Walled Out, Gated In
Boundary walls and iron gates dominate Delhi's landscape and imagination - a telling metaphor for a city that preys upon its public spaces even as it expands abnormally
Ratna Raman Delhi
Cities play a significant role in moulding and modulating the lives of their inhabitants. Take New Delhi for instance. This city has functioned repeatedly as the locus of power through the long march of history. The earliest reference to Delhi is as the fabled town of Indraprastha, built by the Pandavas after wresting the Khandava tract from their reluctant cousins in Hastinapur. Indraprastha flourished under the rule of the Pandavas.
Yudhisthira's becoming emperor was a high point in the city's life and all manner of celebration on the occasion is recorded in the 'Sabha Parva' of the Mahabharata. Yet, outside the stretch of munificence and festivity, power and administration, the boundaries of insider and outsider were distinctly drawn. Visitors who thronged to meet the emperor and partake of the celebrations, formed serpentine queues outside the imperial gates and were often turned away by the royal attendants.
The 'Sabha Parva' documents an important aspect of shared community life in Indraprastha, highlighting the city's significance as a site of administrative polity, its social and cultural significance, and its ability to forge a collective identity. Although the nature of the rulers and the ruled has changed considerably, the city's role in absorbing varied influences and administering to a social dynamic probably continues even today.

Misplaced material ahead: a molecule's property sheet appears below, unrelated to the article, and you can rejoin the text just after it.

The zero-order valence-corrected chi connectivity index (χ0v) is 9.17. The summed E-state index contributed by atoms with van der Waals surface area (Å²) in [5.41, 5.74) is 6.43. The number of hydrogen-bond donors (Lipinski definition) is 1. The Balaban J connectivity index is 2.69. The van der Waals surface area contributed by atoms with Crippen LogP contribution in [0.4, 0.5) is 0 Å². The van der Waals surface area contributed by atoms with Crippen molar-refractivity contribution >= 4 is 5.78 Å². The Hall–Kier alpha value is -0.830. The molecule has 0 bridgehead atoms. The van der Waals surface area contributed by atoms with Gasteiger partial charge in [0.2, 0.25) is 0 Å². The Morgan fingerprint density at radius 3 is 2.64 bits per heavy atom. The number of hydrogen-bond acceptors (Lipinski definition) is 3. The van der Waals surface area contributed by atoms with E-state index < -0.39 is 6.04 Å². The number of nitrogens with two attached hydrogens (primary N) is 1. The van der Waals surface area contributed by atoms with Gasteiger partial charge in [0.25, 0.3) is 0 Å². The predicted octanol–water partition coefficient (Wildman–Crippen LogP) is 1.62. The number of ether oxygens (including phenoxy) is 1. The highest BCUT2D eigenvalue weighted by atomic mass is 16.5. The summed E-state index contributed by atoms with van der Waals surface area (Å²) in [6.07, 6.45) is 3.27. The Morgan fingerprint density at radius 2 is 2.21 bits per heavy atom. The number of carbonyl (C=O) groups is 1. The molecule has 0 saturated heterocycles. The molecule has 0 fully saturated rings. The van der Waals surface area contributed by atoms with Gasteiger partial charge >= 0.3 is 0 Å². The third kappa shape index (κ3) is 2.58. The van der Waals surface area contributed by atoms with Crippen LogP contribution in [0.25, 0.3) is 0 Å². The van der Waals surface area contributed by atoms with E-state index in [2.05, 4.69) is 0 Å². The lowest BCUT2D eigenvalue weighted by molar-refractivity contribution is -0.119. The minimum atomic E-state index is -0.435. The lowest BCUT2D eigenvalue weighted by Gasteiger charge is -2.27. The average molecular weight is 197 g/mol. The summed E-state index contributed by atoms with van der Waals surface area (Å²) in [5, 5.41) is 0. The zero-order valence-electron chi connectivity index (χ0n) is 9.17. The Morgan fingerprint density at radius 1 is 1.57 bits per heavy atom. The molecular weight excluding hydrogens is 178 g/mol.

Delhi continued to be the preferred site of power under many medieval kings. Small wonder then that Delhi replaced Calcutta as the seat of the government of India in 1911 during British rule and continued to be the capital of independent India subsequently.
Today, the Delhi we are familiar with has grown from several clusters of inhabitations, several kingships in different geographical terrains and time periods, each dominating one particular section of the city. Around all these terrains, the city grew, eventually morphing into the city that exists today.
The 100th anniversary year of Delhi as a modern capital is a good time to recognise that our city has grown in a specific direction and with clear demarcation of boundaries. The enclosed clusters and mushrooming colonies have always catered to specific needs of different communities. Built for different reasons and coming up at different points in time, these colonies have over the years been yoked together in the manner of varied odds and ends of fabric that need to be put to use and are stitched together to make a patchwork quilt. Each piece that has been stitched in has added its own particular design to the larger fabric.
Perhaps this is how settlements which grew into cities were established in the days of yore, but long after we moved from Old Delhi to Lutyens' Delhi, New Delhi and the National Capital Region, we have continued to follow this very quaint process of development. As a city, Delhi has been growing in geometric proportions, not only in terms of its cityscape but also in terms of geographical area, population, animate beings and inanimate objects.
Lutyens' Delhi was created as an annexe to Old Delhi and in the decades that we independently engaged in nation building, several colonies came into being as signposts of our motley new Republic. Whether it was the colonies for refugees, or the resettlement colonies for the unhoused poor, the enclaves for doctors, lawyers, journalists et al, each of our colonies, from the very posh to the most basic, catered to what the state perceived as the specific requirements of a particular group.
Soon enough the era of cooperative building was supplemented by private builders and moneyed residents who elbowed out the state apparatus. Delhi's colonies today are an amalgamation of an enormous diversity of size, infrastructure and socio-economic impulses.
How do these colonies interact with one another? Each colony formed by a different and unique process has usually sought to define itself as separate from the colony adjoining it. Increasingly, each colony has begun to function as a miniscule city structure in itself. Yet, like the uniform lining that supports any patchwork façade, our unplanned metropolis shares a commonality of problems.